The news arrived without warning, on Thursday at 2 p.m., in a tweet: “Today, I am calling on Gavin Newsom to step down from his position as lieutenant governor.”
Over the next 15 minutes, a 21-point thread unfolded on Twitter, citing the #MeToo movement, sexual harassment statistics, and a list of politicians recently stripped from power — before making the case that Newsom, the leading Democrat in the California governor’s race, has exhibited “a pattern of misusing his power in the workplace,” based on publicly reported details about two relationships from more than a decade ago.
“It is time for violators in the workplace to step down. Or be forced out.”
The warning from Amanda Renteria, a 43-year-old Democratic operative who entered the governor’s race last month, left California political circles bewildered and transfixed — an unexpected and contentious turn in one of 2018’s biggest races, pitting rival Democrats against one another in the complicated political arena of the #MeToo movement.
Renteria’s case against Newsom drew on the experiences of two women in 2005 and 2006. Newsom’s camp has since responded in blunt terms, accusing Renteria of exploiting the #MeToo phenomenon for political gain. The effort is one they describe as a “self-serving political stunt” that “cheapens” and “degrades” the movement.
Almost overnight, amid tense Democratic primaries across California, the Renteria incident has turned the state’s gubernatorial race into a staging ground for complex questions about how candidates talk about the #MeToo movement and tell the stories of other women, when their campaigns may stand to benefit.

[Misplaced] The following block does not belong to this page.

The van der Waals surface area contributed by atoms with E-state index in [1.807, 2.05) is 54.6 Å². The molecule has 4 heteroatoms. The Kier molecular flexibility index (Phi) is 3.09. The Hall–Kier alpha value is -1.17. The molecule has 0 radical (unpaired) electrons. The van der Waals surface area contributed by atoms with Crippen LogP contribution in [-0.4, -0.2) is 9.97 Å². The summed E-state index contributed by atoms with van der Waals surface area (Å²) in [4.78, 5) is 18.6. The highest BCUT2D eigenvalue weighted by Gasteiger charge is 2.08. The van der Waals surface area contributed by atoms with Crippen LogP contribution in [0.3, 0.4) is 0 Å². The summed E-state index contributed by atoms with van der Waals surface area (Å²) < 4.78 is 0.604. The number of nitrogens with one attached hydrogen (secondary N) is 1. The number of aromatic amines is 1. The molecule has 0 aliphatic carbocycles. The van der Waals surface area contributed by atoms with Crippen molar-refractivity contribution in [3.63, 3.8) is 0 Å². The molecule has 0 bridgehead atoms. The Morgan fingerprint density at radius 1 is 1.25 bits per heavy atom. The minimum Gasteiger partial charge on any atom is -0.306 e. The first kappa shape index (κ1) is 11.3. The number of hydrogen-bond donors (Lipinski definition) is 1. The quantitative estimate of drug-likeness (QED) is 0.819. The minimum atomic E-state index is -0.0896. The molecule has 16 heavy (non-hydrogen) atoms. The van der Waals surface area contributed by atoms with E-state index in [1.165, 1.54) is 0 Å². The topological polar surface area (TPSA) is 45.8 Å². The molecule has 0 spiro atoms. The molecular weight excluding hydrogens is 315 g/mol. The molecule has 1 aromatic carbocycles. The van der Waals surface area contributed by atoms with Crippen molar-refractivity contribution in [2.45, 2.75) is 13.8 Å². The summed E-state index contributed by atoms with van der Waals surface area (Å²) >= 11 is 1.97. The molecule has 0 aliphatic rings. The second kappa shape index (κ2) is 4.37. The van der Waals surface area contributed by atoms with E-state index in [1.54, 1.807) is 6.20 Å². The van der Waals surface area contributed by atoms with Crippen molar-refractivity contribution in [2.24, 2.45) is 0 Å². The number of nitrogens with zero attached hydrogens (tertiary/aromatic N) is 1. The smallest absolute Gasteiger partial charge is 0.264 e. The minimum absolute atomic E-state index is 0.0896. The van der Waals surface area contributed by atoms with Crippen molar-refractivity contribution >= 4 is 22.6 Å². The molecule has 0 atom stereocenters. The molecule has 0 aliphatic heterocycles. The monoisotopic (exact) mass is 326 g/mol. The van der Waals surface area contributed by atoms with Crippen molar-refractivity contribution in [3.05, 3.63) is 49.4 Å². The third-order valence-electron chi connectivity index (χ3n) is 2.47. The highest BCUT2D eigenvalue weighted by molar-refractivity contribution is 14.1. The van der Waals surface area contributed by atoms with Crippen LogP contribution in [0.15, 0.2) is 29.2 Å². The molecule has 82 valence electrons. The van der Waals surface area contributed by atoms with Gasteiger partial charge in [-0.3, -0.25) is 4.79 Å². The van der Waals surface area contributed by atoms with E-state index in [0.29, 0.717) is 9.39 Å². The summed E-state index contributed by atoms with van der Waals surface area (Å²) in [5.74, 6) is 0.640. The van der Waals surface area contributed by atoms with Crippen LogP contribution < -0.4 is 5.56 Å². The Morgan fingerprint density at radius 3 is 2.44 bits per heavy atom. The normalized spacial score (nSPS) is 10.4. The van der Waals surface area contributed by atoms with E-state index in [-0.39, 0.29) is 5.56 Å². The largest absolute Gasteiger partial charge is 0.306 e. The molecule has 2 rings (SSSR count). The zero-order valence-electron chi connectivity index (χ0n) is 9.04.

Renteria, a former congressional candidate who served as Hillary Clinton’s national political director in 2016, joined the crowded California governor’s race last month. Her decision to run statewide — after just one failed congressional bid, in a field with nationally known candidates like Gavin Newsom and Antonio Villaraigosa, and just days before the party’s state convention — came as a shock to friends and former colleagues. Her campaign, a small operation based in Menlo Park, has remained quiet for much of the last month. Up until this week, a good number of Democrats believed she could be a plant for Newsom, to siphon off votes from Villaraigosa.
That theory fell apart when the Renteria for Governor campaign unveiled its new offensive. “I'm totally fired up,” said Renteria said afterward. “These are the kind of conversations that change the future. We've got to call out character for what it is.”
Since Thursday, however, no prominent Democrats have voiced support for the Newsom push. In California, other campaigns steered clear of the story. And in Newsom’s camp, aides and supporters came forward to openly question Renteria’s intentions.
“This kind of brazen and self-serving political stunt doesn’t even deserve a response,” said Nathan Click, Newsom’s communications director.
Women in the state who support Newsom also offered biting criticism for Renteria’s resignation effort. “Even by campaign standards,” said State Sen. Toni Atkins, incoming leader of the California Senate, “it’s a preposterous suggestion that unfortunately distracts from the real importance and urgency of the #MeToo movement.”
Buffy Wicks, a longtime Newsom supporter now running in a crowded race for state assembly, said, “#MeToo is a critical movement for women’s equality. Transparent efforts to use this for political gain cheapen and do a disservice to this movement.”